To understand the genesis of this divergence in perspective, it is important to remind ourselves that Boston’s streets were designed and planned with only horse drawn carriages and pedestrians in mind. The two co-existed quite amicably until the advent of the automobile in the early 20th century, which was destined to become the pre-eminent mode of transportation. The construction of the central artery in 1959 was followed by the extension of the Massachusetts Turnpike in 1965, which bulldozed a 12.3-mile chasm between the Back Bay and neighboring South End and Fenway districts.
The tide began to turn in 1968, when then governor Frank Sargent canceled construction of the Inner Belt, a 10-mile, 8-lane roadway from Charlestown through Somerville, Cambridge, Brookline, Fenway, Roxbury and South End, followed by his 1969 stoppage of the Southwest Expressway, an 8-mile extension of I-95 from Canton through Jamaica Plain, Roxbury and the South End to the Back Bay, after more than 500 homes had already been razed for it. Sargent’s decree eventually led to the 1987 dedication of the bike and pedestrian- friendly Southwest Corridor Park paralleling a new branch of the Orange Line and an Amtrak route, offering a prototype for bike lanes in other parts of the city. As we know, the depression of the central artery, known as the “Big Dig” and the development of air rights parcels over the Mass Pike are subsequent initiatives that made Boston a more bike friendly city. Late Mayor Thomas M. Menino added bike lanes throughout the city as well and by the end of his mayoralty in 2013, Boston had 120 miles of bike paths and approximately 1000 Hubway bike-share bikes.
Mayor Martin J. Walsh furthered Menino’s legacy through his Go Boston 2030 citywide transportation improvement initiative. This plan calls for an interconnected network of designated bike lanes throughout the central part of Boston, but only a bit more than 9 miles of this plan had actually been executed, according to Livable Streets’ 2020 progress report. Mayor Michelle Wu—who bikes to work regularly—enthusiastically took up the bikelane torch, with the aim to put 50% of Boston’s residents within three minutes walking distance from a designated bike lane by the end of 2023, according to Roach. The Boston Cyclists Union reported in September that pop-up bike lanes on Columbus Avenue in the South End and on Huntington Avenue from Brigham Circle to Gainsborough Street in the Fenway, both resulting from the month-long Orange Line shutdown from August 19 to Sept. 19, are becoming permanent.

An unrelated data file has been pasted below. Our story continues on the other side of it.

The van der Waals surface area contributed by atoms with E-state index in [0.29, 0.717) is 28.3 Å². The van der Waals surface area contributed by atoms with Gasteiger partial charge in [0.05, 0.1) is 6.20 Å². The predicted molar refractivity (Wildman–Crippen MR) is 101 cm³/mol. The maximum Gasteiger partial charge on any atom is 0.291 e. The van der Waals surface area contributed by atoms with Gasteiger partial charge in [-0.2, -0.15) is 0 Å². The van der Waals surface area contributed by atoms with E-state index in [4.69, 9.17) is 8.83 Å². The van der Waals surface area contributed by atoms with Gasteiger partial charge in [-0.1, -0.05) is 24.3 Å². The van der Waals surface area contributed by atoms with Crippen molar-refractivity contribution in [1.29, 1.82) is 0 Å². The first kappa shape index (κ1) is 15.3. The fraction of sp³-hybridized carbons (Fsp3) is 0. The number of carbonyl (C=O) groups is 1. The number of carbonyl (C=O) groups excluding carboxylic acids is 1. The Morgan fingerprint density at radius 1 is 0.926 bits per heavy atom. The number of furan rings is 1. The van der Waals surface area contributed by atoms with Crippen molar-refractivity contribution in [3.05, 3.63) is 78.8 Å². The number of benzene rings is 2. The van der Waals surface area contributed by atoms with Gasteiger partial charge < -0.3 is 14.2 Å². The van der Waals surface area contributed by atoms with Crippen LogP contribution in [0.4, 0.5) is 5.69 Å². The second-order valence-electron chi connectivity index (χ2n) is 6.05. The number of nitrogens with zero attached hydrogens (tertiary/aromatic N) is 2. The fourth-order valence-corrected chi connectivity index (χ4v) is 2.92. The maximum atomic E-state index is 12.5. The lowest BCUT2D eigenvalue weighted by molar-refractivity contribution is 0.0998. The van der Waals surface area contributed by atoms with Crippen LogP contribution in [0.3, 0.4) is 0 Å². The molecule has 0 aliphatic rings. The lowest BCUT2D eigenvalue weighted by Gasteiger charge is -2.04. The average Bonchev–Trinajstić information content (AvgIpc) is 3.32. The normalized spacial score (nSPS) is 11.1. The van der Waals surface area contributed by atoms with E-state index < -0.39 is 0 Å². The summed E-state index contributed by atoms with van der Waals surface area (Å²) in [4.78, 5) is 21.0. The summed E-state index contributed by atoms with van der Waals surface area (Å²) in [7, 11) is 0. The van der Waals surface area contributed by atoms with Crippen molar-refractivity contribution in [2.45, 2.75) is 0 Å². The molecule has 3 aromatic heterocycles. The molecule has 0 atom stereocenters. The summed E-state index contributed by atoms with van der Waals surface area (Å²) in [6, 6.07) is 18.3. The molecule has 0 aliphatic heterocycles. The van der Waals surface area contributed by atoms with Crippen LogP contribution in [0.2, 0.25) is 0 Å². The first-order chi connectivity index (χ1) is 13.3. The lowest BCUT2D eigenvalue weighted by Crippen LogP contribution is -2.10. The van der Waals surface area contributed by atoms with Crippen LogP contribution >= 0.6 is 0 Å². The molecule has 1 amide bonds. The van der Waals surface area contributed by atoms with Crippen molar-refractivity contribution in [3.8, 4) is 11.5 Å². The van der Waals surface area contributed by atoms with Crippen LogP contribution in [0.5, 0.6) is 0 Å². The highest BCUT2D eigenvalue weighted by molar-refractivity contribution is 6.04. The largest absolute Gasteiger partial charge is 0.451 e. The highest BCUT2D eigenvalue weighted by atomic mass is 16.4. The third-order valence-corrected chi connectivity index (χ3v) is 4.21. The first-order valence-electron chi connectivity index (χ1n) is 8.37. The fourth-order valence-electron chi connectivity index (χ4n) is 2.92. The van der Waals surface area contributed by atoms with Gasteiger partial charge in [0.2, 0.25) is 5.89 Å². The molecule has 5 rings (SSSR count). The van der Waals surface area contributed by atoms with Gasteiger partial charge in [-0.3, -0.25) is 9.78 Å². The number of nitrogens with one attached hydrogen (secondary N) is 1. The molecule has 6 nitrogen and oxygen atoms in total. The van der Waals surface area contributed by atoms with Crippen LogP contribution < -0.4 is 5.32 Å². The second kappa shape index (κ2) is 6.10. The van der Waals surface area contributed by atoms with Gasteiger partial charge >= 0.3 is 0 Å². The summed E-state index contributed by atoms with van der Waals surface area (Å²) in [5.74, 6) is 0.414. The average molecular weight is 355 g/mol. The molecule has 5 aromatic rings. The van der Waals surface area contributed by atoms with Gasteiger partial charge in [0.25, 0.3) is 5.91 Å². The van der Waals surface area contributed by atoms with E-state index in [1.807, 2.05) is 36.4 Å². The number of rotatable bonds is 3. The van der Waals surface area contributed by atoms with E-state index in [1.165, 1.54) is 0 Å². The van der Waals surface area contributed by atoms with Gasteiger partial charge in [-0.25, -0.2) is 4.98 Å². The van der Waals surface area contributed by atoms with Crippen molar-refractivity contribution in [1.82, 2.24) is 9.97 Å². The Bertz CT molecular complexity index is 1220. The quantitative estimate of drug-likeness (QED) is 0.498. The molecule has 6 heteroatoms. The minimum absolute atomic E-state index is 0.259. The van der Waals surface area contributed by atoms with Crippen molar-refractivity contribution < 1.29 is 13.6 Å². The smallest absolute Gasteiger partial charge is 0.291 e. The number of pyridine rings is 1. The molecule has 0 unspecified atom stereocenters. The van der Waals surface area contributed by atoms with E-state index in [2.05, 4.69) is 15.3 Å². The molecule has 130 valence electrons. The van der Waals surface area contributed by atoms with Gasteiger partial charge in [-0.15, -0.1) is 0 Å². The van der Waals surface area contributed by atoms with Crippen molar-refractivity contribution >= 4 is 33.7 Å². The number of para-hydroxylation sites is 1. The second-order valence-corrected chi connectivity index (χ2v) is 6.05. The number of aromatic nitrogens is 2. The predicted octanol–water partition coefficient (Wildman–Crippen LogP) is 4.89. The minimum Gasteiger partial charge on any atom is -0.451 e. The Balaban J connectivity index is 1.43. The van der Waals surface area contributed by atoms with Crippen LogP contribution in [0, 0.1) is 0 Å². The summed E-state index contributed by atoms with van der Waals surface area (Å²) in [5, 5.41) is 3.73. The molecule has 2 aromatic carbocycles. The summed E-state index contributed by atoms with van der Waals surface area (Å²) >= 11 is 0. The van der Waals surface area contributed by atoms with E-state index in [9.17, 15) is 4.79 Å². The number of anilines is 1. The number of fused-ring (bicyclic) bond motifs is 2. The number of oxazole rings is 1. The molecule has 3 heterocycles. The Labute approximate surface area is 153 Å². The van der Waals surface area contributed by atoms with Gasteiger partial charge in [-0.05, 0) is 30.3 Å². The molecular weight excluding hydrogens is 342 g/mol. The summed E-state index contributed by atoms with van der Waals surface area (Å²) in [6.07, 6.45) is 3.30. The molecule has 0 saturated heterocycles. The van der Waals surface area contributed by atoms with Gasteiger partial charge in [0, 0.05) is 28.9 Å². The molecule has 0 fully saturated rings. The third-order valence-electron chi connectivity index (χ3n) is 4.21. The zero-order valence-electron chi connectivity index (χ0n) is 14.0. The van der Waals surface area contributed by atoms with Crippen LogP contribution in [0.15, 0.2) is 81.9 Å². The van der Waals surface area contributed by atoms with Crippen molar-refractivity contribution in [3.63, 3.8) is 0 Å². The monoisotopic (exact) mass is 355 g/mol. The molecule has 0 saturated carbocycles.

Wu’s effort to install a new bike-friendly infrastructure in Mattapan, however, has encountered a roadblock. Many fear that these bike lanes will result in gentrification, thereby congesting auto traffic, under the assumption that middle-to-low-income people who depend on cars to get to two or more jobs every day would move out and wealthier people with more time to bike to work would replace them. Under this scenario, the addition of bike lanes could increase property values, placing the neighborhood beyond the reach of minority populations. Others disagree, citing that bikes are cheaper to buy and operate than cars and that bike lanes will reduce commute times for cyclists.
Despite opposition from many of the city’s motorists as well as some opponents’ fears that bike lanes will exacerbate the very environmental problems they seek to reduce, signs point to public opinion favoring the changes. A 2021 survey by Mass INC Polling Group indicated that 50% of Boston respondents “probably or definitely” would bike more if there were separated bike lanes in their neighborhood, and 77% supported building separated bike lanes, even if some space for driving or parking was removed. “We know that bicycling is important for Boston today and into the future,” said Roach. “We need to make sure our streets are safe for the thousands of people who bike today, and for the many more who will choose to ride tomorrow. Research shows that more people will ride bikes if they have access to bike lanes that are separate from vehicles and from pedestrians, and we know that Bostonians want better bike lanes.”